Native throughout the Chesapeake Bay watershed, butterfly milkweed's bright-orange coloring and considerable nectar production attract bees, hummingbirds and other native pollinators. The fine, feathery fibers of the seed, called silk or floss, allow them to be carried on the wind.
As its name implies, butterfly milkweed is perhaps best known for its importance to butterflies. Also called butterfly flower or butterflyweed, the plant—along with other types of milkweed, including common milkweed and swamp milkweed—is the only food source of the monarch butterfly. Milkweed produces toxic chemicals that accumulate in a monarch's body, which makes them poisonous to predators.
Historically, milkweed has played an important role for humans as well. Pillows and mattresses have been stuffed with milkweed silk for centuries. During World War II, the plant gained national fame when war with Japan cut off access to the soft, cottony fibers of the seeds of the kapok tree. The U.S. had been using the fibers from the kapok tree seeds as filling for military life jackets.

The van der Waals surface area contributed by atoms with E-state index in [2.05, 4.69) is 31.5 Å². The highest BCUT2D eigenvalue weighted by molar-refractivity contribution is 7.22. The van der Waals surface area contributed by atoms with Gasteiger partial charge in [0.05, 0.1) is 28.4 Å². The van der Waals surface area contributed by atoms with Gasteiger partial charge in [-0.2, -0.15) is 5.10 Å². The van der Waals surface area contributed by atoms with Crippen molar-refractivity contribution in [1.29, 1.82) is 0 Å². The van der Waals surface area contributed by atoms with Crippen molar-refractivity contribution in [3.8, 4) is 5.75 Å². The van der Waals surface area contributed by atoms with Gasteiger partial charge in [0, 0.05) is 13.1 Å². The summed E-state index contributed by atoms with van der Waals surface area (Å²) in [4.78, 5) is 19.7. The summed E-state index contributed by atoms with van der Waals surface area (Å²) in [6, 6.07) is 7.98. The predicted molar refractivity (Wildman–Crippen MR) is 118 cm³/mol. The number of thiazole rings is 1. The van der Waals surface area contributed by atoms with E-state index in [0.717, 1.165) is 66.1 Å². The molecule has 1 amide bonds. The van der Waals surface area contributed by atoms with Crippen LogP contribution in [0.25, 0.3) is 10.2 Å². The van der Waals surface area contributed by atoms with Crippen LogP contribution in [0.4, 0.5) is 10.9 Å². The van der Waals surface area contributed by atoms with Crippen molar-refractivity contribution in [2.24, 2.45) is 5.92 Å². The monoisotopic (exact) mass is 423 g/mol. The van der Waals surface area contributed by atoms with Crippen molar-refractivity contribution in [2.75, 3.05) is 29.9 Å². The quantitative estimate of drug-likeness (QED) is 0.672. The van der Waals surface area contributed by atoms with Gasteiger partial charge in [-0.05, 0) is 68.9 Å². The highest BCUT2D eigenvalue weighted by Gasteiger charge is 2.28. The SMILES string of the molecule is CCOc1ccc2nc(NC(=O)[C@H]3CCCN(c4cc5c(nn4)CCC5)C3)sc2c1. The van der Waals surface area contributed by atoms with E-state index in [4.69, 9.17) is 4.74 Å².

Through a national campaign, an estimated 11 million pounds of milkweed were collected. This was acheived primarily through children using pillowcases, and the milkweed was used as a substitute filling.
Although potentially poisonous, the plant has been used for medicinal purposes as well. Many indigenous tribes applied milkweed sap for wart removal and chewed its roots to treat dysentery. It was also used in salves and infusions to treat swelling, rashes, coughs, fevers and asthma.
Milkweed was even added to dishes for flavor, or to thicken soups. To avoid its toxicity, special care was needed in the identification and preparation of the plant.